June 8, 2008
The Canadian Press
OTTAWA — MPs studying Taser use are expected to urge the RCMP to restrict the powerful weapons to high-risk confrontations - especially when suspects are highly agitated.
The all-party Commons public safety committee will stop short, however, of recommending a moratorium on the 50,000-volt weapons, says a source close to a report expected as early as this week.
"We're all worried that if you take away the Taser completely and somebody dies with a gun, then everyone will say: 'That alternative was available and you shouldn't have had a moratorium,"' said the source who spoke on condition of anonymity.
Instead, the committee plans to unanimously recommend the Mounties immediately adopt the top two recommendations made in an interim report last year by the independent watchdog over the national police force.
Paul Kennedy, head of the Commission for Public Complaints Against the RCMP, said in December that Tasers should be deemed impact weapons used only when suspects are "combative" or pose a risk of "death or grievous bodily harm."
Kennedy cited "usage creep" as a major concern warranting swift action, yet the RCMP has resisted such restrictions. He is also expected to release his final report as early as this week - expanding on the initial findings through more detailed statistical analysis of RCMP Taser firings since 2001.
Taser use "has expanded to include subduing resistant subjects who do not pose a threat of grievous bodily harm or death and on whom the use of lethal force would not be an option," Kennedy said in the interim report to Public Safety Minister Stockwell Day.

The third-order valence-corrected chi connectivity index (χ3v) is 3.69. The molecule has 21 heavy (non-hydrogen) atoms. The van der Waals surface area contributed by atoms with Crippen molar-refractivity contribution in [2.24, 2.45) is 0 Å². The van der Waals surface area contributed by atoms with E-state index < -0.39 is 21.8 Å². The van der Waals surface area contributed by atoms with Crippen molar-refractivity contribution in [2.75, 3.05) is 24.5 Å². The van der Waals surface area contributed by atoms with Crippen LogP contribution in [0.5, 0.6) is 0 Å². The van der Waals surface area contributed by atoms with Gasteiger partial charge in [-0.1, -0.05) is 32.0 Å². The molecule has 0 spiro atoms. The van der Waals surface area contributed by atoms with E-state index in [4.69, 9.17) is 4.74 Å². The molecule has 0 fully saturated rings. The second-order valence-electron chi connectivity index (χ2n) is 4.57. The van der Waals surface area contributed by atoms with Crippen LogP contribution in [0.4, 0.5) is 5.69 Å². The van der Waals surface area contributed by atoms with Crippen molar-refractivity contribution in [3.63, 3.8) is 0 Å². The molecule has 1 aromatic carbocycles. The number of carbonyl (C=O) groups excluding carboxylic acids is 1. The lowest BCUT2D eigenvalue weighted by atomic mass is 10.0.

Restrictions should also apply in cases of so-called "excited delirium" in which suspects are in a heart-pounding state of agitation, Kennedy said.
Excited delirium has been repeatedly cited to explain the sudden deaths of several people soon after being zapped.
Kennedy's interim report did not advocate a moratorium on the widely used stun guns. But it called for revamped Taser training, stricter reporting requirements and more research on the controversial devices.
MPs on the public safety committee are expected to urge the Mounties to act on his top recommendations within six months. Otherwise, a temporary moratorium will be reconsidered, said the source.
Kennedy's initial report followed an international furor over the death of Polish immigrant Robert Dziekanski. The 40-year-old man died Oct. 14 after he was repeatedly Tasered and pinned to the floor by RCMP officers at Vancouver International Airport.
Dziekanski was recorded as the 18th of an estimated 20 people to die in Canada after being hit by a Taser. Amnesty International says at least 280 people have died since July 2001 in the United States.
Taser International, makers of the device, stresses that the weapons have never been directly blamed for a death, though they have been cited as contributing factors.
WELCOME to TRUTH ... not TASERS
Sunday, June 08, 2008
June 8, 2008